Hefeweizen: A Classic German Wheat Beer

American variations add citrus and spices

Hefeweizen Beer
Mr.TinDC/Flickr/CC BY-ND 2.0

Hefeweizen is the original wheat beer and remains one of the best-known among the many styles of beer available on the market. It originated in Germany and is a crisp, drinkable beer that is a favorite during the summer months. You can easily recognize it as the cloudy, pale brew that leaves a lot of yeast in an empty glass.

What Is Hefeweizen?

Hefeweizen (pronounced hay-fuh-veyt-ssenn not haffie-vi-zon) is the more popular word among Americans for what Germans call weissbier or weizenbier. This style predates lagers and pale ales. Weissbier, which means "white beer," was initially used to described wheat beers because they were paler in color to the typical beers brewed in Germany. 

Hefe translates as "yeast" and weizen means as "wheat." Yeast in the name refers to the fact that this unfiltered beer remains cloudy thanks to the suspended yeast. The yeast also contributes unique qualities to the aroma and flavor of a hefeweizen.

Wheat beers were among those forbidden under the German purity law known as Reinheitsgebot. Established in 1516, it essentially only allowed production of beers with no adjuncts or non-barley grains. Due to the popularity of weissbier among royalty, it was the first style to receive an exemption.

Production and Profile

This Bavarian wheat beer typically contains at least 50 percent wheat malts, though some can reach a ratio of 70 percent wheat to barley. The top-fermentation style designates hefeweizen as an ale. It's generally a crisp, drinkable brew with a low to moderate alcohol content. The suspended yeast gives hefeweizen a cloudy appearance, its most notable characteristic.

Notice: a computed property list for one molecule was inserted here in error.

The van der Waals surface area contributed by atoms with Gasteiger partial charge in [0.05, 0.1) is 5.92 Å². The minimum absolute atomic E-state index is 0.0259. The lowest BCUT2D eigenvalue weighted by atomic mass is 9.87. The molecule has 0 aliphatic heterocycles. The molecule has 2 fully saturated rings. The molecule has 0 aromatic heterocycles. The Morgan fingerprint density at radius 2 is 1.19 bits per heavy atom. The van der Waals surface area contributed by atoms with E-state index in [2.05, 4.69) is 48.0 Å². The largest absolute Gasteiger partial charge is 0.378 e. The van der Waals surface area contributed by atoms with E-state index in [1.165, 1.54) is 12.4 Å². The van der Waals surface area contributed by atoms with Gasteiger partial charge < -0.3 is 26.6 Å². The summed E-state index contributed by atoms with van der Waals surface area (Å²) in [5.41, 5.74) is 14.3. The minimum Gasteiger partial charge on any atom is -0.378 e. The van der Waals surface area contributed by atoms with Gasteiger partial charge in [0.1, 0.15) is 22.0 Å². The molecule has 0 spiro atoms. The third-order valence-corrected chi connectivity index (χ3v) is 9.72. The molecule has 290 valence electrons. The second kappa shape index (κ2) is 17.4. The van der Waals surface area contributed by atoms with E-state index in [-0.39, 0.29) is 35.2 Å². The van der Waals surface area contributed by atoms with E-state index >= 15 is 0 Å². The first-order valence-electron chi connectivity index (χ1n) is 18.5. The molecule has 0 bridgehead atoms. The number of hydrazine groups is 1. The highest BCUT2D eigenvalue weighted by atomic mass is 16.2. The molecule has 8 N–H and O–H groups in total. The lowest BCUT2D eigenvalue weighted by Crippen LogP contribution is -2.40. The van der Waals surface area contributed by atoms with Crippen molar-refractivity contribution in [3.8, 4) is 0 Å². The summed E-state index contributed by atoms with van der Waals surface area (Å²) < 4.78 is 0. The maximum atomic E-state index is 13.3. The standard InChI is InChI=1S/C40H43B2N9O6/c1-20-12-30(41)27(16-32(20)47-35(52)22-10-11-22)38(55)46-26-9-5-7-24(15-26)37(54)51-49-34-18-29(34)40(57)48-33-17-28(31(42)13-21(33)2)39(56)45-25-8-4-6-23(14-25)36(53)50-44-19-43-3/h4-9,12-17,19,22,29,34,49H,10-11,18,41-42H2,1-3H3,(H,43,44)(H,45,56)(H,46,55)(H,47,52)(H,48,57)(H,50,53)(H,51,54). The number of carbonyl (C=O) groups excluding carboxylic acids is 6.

Though many brewers produce hefeweizen, a distinct flavor profile can be used to describe this style. Classic hefeweizens are noted as being sweet and fruity with notes of banana and clove. Some will even have a bubble gum or vanilla undertone. It is a wheat beer, so it is heavy and it does have a rather full body.

American hefeweizens aren't subject to the strict German production law. Due to this, they do vary a bit more in flavor. Some brewers use a different strain of yeast than the German recipe calls for and others may add citrus or spices.

Drinking Hefeweizen

Wheat beers are best served in a specific style of glass, called a weizenbier glass. It looks like a modified tulip with a narrow base that opens up to a wider middle and then slightly tapers again at the rim. The shape helps form the desired white head when the beer gets poured.

To pour hefeweizen, hold the glass at an angle and slowly pour the beer until the head reaches the rim. Wait for the foam to settle, then swirl the beer remaining in the bottle to agitate the yeast and continue pouring.

Hefeweizen tastes best cold and in a glass that has been rinsed in cold water.

It has become an American custom to serve hefeweizen with a lemon wedge. Traditionalists and Bavarians frown on this practice. They feel the citrus detracts from the true taste of the beer and prevents the creation of a perfect foam head.

Explore Hefeweizen

A number of brewers—including many well-known brands—produce impressive hefeweizens and they're relatively easy to find. Here are a few to try as you begin to explore this wheat ale:

  • Erdinger Weissbier
  • Flying Dog Hefeweizen
  • Paulaner Hefe-Weizen
  • Samuel Adams Hefeweizen
  • Schneider Weisse
  • Shiner Hefeweizen
  • Shlafly Hefeweizen
  • Sierra Nevada Kellerweis Hefeweizen
  • Widmer Hefeweizen